Are you constantly worrying and thinking, “What can I eat?”
Are you constraining yourself to a lean turkey burger and green salad when whipping up a quick dinner?
Are you craving some delicious takeout from your favorite Chinese restaurant but are afraid the dish contains too many carbs and too much sugar?
It’s time to stop worrying!
You could eat many more delicious dishes than you thought if you choose smartly. Living with diabetes doesn’t have to mean feeling deprived. What’s more important is to balance your meals and use a few cooking tricks to enjoy a healthier and more flavorful meal. That is where homemade Chinese takeout dishes come in handy.
My grandma had type-2 diabetes. She lived healthily to 95, eating homemade Chinese food everyday. My dad was diagnosed as prediabetic nine years ago. My mom serves him Chinese food almost everyday, including stir fries and dumplings. His symptoms never developed into type-2 diabetes and his sugar levels were well-controlled and close to a normal level.
Why is homemade Chinese takeout the perfect choice for diabetic cooking?
- It reduces your consumption of meat without pain.
A Chinese stir fry has magic powers: it can increase the volume of a dish with less meat, in a delicious way! For example, when serving roast chicken breast or a piece of steak, you can easily finish half a pound of meat by yourself, and you could probably make room for other carbs like pasta or mashed potato on the side. However, magic happens when you cut the meat into smaller pieces, and add in colorful vegetables and a rich sauce. Look at Moo Goo Gai Pan with tender snow peas, or Black Pepper Steak with crunchy peppers. That half pound of meat suddenly becomes a giant plate of food that can be shared between two people.
- It helps you get a daily share of vegetables that you actually enjoy eating.
Forget about tasteless overcooked cabbage or a green salad with minimum dressing. I would hate eating veggies as well if the dishes were poorly prepared!
The process of stir frying makes vegetables taste better and become more nutritious, as they are only cooked for a short period of time to preserve their crunchiness, color and nutrition. You can easily add plenty of veggies to a stir fried dish with some protein. Since we are using a stir fry sauce to bind everything together, the vegetables will be extra flavorful, if not more delicious than the protein!
- You can dramatically reduce your sugar consumption and create a better flavor when making your own stir fry sauce.
This is the main reason I highly recommend making your own Chinese takeout instead of ordering in a restaurant. Chinese restaurants sometimes use very sugary sauces that make your blood glucose shoot through the roof. On the other hand, homemade sauces use fresh aromatics to create a bold flavor with minimum sugar added. In the case of sauces with high sugar content, such as sweet and sour sauce or orange sauce, you can use sugar substitutes instead of real sugar. There are also many other low sugar sauces, such as black bean sauce and garlic sauce, which make your dish way better than takeout.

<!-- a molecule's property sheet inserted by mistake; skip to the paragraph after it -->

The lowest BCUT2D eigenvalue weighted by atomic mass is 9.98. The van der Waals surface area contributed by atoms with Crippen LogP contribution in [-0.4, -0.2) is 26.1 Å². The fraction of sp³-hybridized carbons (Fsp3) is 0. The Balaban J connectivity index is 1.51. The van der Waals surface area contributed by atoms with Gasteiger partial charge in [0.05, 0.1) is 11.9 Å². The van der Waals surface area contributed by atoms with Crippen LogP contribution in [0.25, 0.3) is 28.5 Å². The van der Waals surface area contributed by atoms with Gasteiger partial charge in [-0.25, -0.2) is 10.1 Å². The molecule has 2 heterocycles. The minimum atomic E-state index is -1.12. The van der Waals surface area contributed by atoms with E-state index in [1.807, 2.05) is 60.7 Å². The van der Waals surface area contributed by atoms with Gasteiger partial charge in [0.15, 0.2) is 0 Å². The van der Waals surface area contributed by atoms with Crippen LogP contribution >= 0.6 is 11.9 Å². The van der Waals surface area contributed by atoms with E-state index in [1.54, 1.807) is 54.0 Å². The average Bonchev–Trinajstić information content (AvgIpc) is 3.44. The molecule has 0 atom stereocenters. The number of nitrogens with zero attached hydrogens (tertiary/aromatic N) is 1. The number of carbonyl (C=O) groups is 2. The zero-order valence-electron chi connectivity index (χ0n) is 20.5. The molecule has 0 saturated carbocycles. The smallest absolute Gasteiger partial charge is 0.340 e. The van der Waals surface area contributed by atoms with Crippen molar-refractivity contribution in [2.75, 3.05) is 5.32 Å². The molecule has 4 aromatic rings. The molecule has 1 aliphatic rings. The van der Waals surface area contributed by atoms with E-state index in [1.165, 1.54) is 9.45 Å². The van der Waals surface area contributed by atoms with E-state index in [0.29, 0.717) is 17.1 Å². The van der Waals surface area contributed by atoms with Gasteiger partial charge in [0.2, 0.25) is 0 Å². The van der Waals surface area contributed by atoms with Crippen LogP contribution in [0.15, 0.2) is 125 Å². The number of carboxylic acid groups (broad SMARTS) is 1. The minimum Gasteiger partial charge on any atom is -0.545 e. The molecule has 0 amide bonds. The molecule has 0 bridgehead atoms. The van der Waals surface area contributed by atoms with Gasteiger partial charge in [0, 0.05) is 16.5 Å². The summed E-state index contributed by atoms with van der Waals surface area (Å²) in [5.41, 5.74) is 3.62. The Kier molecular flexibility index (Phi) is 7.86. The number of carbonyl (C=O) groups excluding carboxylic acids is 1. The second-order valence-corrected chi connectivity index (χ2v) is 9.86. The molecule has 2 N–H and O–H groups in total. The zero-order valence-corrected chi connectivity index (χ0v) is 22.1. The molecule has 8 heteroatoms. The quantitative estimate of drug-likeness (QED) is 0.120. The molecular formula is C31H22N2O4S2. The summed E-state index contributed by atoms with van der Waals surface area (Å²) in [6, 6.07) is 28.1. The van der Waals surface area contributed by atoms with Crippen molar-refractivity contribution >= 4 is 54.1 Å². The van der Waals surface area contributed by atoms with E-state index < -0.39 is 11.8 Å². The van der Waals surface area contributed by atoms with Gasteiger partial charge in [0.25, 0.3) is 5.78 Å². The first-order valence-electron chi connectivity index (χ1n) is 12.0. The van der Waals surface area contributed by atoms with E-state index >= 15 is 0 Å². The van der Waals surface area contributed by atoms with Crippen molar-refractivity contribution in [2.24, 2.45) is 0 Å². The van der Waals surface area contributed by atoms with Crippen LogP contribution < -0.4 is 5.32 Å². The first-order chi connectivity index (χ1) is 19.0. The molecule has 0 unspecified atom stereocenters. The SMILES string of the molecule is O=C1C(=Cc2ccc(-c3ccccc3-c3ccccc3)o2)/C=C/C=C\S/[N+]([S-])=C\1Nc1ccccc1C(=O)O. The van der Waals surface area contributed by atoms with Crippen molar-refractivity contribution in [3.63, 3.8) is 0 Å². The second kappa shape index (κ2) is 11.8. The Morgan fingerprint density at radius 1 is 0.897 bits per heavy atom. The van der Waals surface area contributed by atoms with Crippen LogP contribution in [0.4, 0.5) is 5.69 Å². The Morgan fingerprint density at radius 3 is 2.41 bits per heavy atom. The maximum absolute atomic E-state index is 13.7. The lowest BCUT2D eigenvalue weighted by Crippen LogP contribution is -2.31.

- You can further reduce your carb intake by choosing healthier side dishes over white rice.
If you assume you have to pair a stir fry with steamed white rice or boiled noodles, think again! There are many other delicious side dish options that not only have a low glycemic index, but also pair perfectly with your stir fry. For example, quinoa and brown rice are healthier options and more filling than white rice. Cauliflower rice and zucchini noodles are even better. Not only do they keep your carb intake to a minimum, you can increase your daily vegetable consumption without fuss. Another great alternative is Shirataki noodles, or zero-calorie noodles. They are a type of translucent noodle made with Japanese yam that contains high dietary fiber and very few carbs.
- The cooking is practical for a weekday dinner, once you get the hang of it.
Cooking Chinese food at home might sound intimidating. You will find it much easier than you thought once you try it. All you need is a reliable recipe and a few very basic ingredients. And believe me, you don’t need to purchase a wok at all. Nowadays many Chinese families use nonstick skillets to cook stir fries, because they require less oil, are easier to clean, and generate less smoke.
The desire for delicious food and the need to maintain a balanced diet is a lifelong battle that you need to fight on a daily basis. Hopefully, homemade Chinese food will make your meal planning easier, your stomach happier, and your body healthier!
Maggie Zhu is the author of The Chinese Stir Fry Sauce Cookbook and the owner of Omnivore’s Cookbook since 2013. Her passion is sharing modern Chinese recipes that teach you how to cook better food with a less labor-intensive approach. Her website was featured by Yahoo News as one of the seven food blogs you should be following for Asian cuisine. She is originally from Beijing, and now cooks from her Austin, Texas kitchen.